March 5th, 2020: Virginia died late last month. The health crisis that precipitated it was in January, and for a long while we were in reactive mode in a hospital that said "No pictures!". Virginia was super into Taji 100, so a consortium of her friends decided to launch her name into the stratosphere. That way when we visited her we could give her updates about how many miles we had gathered for her. The project was amazingly successful. In fact, it was so amazing that they had to change her name to "Team VPWalks" so people wouldn't ask "Who is that iron woman?"
Meanwhile, I got my own Taji miles by visiting her in the hospital. I'd walk there, stopping at the mailbox on the way. When I got there I'd read her any cards that were in the mailbox that day and tell her how many Taji miles people had donated to her. The last time I told her about it, she was already up to 930 miles. She died that night. I was still at about 94 miles then.
When I got to 105 miles I stopped recording them to my account. The rest were donated to Virginia. I had a tiny impact on her final number. Thank you Deepa and Shelly for making that project work out so well!
While Virginia was laying there dead in her hospital bed Silver said "No social media until after the service. Any kind of one on one discussion is okay." So this post was weeks in the making. The word leaked out bit by bit. People started liking highlights among the posts on our timelines. Stuff like the time we set the 49er game bike parking record.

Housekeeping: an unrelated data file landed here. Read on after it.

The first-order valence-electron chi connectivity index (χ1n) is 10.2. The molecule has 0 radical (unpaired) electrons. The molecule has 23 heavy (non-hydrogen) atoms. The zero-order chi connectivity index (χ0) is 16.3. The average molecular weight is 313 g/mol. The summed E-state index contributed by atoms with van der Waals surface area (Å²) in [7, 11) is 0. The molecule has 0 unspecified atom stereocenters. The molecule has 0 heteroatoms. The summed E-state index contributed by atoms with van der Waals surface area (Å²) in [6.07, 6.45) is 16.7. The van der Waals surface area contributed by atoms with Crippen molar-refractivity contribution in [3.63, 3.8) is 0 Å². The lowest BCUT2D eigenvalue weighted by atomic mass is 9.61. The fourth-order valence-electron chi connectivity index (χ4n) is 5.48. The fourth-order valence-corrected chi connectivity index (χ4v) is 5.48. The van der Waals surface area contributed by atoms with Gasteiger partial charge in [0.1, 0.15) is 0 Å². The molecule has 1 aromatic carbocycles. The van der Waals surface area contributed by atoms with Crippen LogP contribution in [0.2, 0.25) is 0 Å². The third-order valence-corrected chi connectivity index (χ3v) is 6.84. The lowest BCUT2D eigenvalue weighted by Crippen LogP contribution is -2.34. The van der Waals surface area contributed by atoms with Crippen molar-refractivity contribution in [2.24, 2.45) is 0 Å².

I started getting notes from old friends.
The problem was stage four lung cancer. She had been complaining about a lump for a few months, but I couldn't get her to go to the doctor about it. When she finally went in it was a severe health crisis. She had a lump on her lung that was preventing her from breathing. She had hypoxia damage before they got her on oxygen. She was very weak when she got out of the hospital with a drainage tube in her chest. Maybe modern medicine could have saved her if she'd gotten diagnosed when she first noticed the lump, but after she got very weak it was too late for that. Less than a week later the lump had grown to a size that was inhibiting her breathing again. She had to go back into the hospital. After that her health went downhill steadily. It was simply too late for treatment to have much effect.
I asked the Doctor if her prognosis would have been better if she had gotten the lump checked out when she started noticing shortness of breath and a lump last Thanksgiving. He was like "Maybe." Maybe is a lot better than the odds she was dealing with when she went into the hospital the second time. Since then I've been telling people "If you notice a weird lump please have it looked at ASAP."
Jimmy told me "Remember the good times." With Virginia there were a lot of good times. Below are mentioned some of the more notable ones.
It was an honor to be part of the crew that accepted the Santa Clara County League of Conservation Voters "Organization of the Year" award on behalf of San Jose Bike Party!
Shiloh shared a pile of pictures someone had emailed to her. Jogged my memory about other good times.